Coaching athletes… What we say matters

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Coaching athletes… What we say matters

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May 9, 2017

Sports Performance, Speed, Agility, Youth sports trainingSports Performance: Coaching, Talking, Hearing, Listening…

Over the last 10 years or so as a healthcare provider and a  sports performance coach, I’ve been privileged to learn from some of the best teachers in both sports performance and rehabilitative/restorative approaches. One theme that stands out and continues to be a common thread in both of these worlds is that as a coach or a rehab specialist, what we say when working with a patient or athlete, matters.

 

 

“Nothing strengthens authority so much as silence” – Leonardo da Vinci

 

One of the best things we can do as a coach or therapist when it comes to helping a patient or athlete with skill acquisition, is to be silent. Task>Talk. We have to remember how brilliantly designed our brain, nervous system and body is. Our brain is incredibly efficient at self-organization and motor learning.

We do not always need to be talking to be an effective coach. Sometimes, demonstration of the skill or drill with a long period of silence is the best approach to help an athlete learn a new motor skill. Different forms and timing of feedback have been studied rigorously, especially in recent years. What we know is that, regardless of intent… timing, word choice and types of cues can either be beneficial or detrimental to progress when working with an athlete or patient. Allowing an athlete to “figure it out” and allowing them to “fail through” is often a great way to help someone learn a new skill without interrupting the learning process. The athlete or patient is always the priority and our constant feedback can be an interference to motor learning and skill acquisition.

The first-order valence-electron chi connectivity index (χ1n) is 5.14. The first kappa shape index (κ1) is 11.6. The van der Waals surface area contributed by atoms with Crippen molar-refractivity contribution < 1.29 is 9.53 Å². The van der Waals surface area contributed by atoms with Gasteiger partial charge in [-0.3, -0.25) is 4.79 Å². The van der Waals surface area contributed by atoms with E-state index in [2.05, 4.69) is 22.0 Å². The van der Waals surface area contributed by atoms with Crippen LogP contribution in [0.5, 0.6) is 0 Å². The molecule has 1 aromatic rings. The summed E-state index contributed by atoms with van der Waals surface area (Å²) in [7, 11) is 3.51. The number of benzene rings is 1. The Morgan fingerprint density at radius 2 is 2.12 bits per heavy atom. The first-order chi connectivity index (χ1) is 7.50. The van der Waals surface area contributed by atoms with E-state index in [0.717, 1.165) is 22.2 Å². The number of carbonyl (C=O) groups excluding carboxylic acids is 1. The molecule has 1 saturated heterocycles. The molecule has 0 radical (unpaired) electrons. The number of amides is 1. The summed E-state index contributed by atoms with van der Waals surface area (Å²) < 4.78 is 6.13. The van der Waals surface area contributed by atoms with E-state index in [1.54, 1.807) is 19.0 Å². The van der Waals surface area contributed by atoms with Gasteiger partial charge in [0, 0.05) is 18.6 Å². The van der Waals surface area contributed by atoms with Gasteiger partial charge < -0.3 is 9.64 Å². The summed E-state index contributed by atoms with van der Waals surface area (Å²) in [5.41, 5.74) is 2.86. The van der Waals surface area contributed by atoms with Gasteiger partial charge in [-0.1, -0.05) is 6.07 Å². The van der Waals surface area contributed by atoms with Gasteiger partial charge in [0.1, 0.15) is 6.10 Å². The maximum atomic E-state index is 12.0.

Internal vs. External Cues

An example of the difference between internal or external cueing when teaching maximal velocity might sound something like this… “Drive the knee up”(internal) vs. “Run like you’re stepping over tall grass”(external). Recent research has shown that there might be a slight edge given to external cues being used to evoke the qualities we’re looking for in a movement. Internal cues can certainly be effective in certain situations, so we can’t throw the baby out with the bathwater. Effective coaching in sports performance comes down to watching and understanding how each individual athlete responds to different cues.

 

For more information on our approach to long term athlete development, visit: http://www.SpeewayVillage.com/sports-performance

 

Dr. Robert M. Lane B.s. D.C.

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